British and French attack helicopters conducted their first strikes in support of NATO’s Operation Unified Protector in Libya overnight on 3-4 June, the nations’ defence ministries have confirmed.
The UK in late May committed four Army Air Corps Westland/Boeing Apache AH1s to its Operation Ellamy contribution to the coalition campaign against forces loyal to Libyan leader Col Muammar Gaddafi. These have been deployed for the first time offensively aboard the Royal Navy helicopter carrier HMS Ocean.
“The Apaches were tasked with precision strikes against a regime radar installation and a military checkpoint, both located around Brega,” the UK Ministry of Defence said. “Hellfire missiles and 30mm cannon were used to destroy the targets; the helicopters then returned safely to HMS Ocean.”
© Royal Navy
British Army Apaches used their 30mm cannon during the strikes
French army Eurocopter Tigers also saw action in Libya for the first time, operating from the navy’s command vessel the Tonnerre along with armed SA341/342 Gazelles. Along with the action conducted by UK forces and French naval vessels, more than 20 targets were prosecuted in total, the French defence ministry said.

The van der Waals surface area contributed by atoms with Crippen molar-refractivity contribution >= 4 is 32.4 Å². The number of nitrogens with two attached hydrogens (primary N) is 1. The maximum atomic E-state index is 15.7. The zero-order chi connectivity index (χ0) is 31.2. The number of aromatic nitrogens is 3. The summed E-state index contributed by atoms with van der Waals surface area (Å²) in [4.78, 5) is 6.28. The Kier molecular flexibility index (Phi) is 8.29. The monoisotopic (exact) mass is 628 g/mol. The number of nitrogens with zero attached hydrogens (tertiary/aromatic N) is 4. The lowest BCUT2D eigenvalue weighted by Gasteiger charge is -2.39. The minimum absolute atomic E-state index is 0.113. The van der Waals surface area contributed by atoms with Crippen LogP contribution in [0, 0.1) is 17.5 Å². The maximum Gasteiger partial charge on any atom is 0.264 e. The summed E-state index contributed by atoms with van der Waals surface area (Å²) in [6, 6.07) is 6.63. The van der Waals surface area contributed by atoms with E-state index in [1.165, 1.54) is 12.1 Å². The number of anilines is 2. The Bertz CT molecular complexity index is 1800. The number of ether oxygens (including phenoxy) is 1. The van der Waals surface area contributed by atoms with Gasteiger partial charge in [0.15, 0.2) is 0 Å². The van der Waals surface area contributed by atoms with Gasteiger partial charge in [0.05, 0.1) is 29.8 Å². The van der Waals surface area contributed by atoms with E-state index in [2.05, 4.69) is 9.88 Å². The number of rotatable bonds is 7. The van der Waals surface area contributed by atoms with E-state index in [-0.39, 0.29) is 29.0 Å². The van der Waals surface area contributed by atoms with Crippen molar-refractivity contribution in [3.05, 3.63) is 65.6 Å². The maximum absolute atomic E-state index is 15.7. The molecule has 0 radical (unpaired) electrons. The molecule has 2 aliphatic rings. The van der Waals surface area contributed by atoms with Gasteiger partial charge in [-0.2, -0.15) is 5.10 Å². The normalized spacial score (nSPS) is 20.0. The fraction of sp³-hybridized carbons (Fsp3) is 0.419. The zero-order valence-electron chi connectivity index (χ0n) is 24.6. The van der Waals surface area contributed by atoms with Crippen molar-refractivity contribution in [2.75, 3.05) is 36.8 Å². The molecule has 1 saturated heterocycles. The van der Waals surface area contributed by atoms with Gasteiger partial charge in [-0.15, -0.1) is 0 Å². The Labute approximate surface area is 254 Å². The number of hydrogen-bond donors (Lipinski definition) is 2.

Both images © French defence ministry
“The targets struck included military vehicles, military equipment and fielded forces,” said NATO. “The use of attack helicopters provides the NATO operation with additional flexibility to track and engage pro-Gaddafi forces who deliberately target civilians and attempt to hide in populated areas,” it added.
Also involved were Royal Air Force Eurofighter Typhoons and Panavia Tornado GR4 strike aircraft, which destroyed another military installation near Brega and also made fresh attacks on a major ammunition storage site at Waddan.
“As yesterday’s operations demonstrate, the capabilities of the Apache complement well the precision strike and reconnaissance missions flown by NATO fast jets,” the UK MoD said. Its attack helicopters are being operated by personnel from the Army Air Corps’ 656 Sqn, home based at Wattisham airfield in Suffolk, England.
NATO on 1 June extended the mandate for its Unified Protector campaign by a further 90 days. The coalition operation to protect Libyan civilians from attack by pro-Gaddafi forces was launched in mid-March, with NATO having taken sole command of the activity late the same month.